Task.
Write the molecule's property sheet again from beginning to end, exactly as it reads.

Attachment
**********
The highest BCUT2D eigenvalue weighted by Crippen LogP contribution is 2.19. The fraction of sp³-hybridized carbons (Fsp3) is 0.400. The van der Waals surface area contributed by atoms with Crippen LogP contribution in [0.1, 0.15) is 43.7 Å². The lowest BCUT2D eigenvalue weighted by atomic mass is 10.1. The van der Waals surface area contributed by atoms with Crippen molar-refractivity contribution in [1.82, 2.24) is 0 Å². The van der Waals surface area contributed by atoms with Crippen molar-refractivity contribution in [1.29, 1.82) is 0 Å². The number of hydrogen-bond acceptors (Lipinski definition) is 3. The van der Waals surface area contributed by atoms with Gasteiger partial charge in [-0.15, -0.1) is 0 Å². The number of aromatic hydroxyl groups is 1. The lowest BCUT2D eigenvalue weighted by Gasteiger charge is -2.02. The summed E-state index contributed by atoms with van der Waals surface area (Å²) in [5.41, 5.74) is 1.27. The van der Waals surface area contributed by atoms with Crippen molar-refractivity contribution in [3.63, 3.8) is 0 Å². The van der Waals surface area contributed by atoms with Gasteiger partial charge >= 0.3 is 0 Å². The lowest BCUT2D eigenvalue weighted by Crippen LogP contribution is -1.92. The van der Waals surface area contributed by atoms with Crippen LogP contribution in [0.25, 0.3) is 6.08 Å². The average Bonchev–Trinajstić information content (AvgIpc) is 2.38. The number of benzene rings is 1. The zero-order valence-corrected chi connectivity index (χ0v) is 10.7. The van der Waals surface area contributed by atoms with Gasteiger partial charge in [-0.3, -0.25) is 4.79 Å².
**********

The highest BCUT2D eigenvalue weighted by Crippen LogP contribution is 2.19. The fraction of sp³-hybridized carbons (Fsp3) is 0.400. The van der Waals surface area contributed by atoms with Crippen LogP contribution in [0.1, 0.15) is 43.7 Å². The lowest BCUT2D eigenvalue weighted by atomic mass is 10.1. The van der Waals surface area contributed by atoms with Crippen molar-refractivity contribution in [1.82, 2.24) is 0 Å². The van der Waals surface area contributed by atoms with Crippen molar-refractivity contribution in [1.29, 1.82) is 0 Å². The number of hydrogen-bond acceptors (Lipinski definition) is 3. The van der Waals surface area contributed by atoms with Gasteiger partial charge in [-0.15, -0.1) is 0 Å². The number of aromatic hydroxyl groups is 1. The lowest BCUT2D eigenvalue weighted by Gasteiger charge is -2.02. The summed E-state index contributed by atoms with van der Waals surface area (Å²) in [5.41, 5.74) is 1.27. The van der Waals surface area contributed by atoms with Crippen molar-refractivity contribution in [3.63, 3.8) is 0 Å². The van der Waals surface area contributed by atoms with Gasteiger partial charge >= 0.3 is 0 Å². The lowest BCUT2D eigenvalue weighted by Crippen LogP contribution is -1.92. The van der Waals surface area contributed by atoms with Crippen LogP contribution in [0.25, 0.3) is 6.08 Å². The average Bonchev–Trinajstić information content (AvgIpc) is 2.38. The number of benzene rings is 1. The zero-order valence-corrected chi connectivity index (χ0v) is 10.7. The van der Waals surface area contributed by atoms with Gasteiger partial charge in [-0.3, -0.25) is 4.79 Å².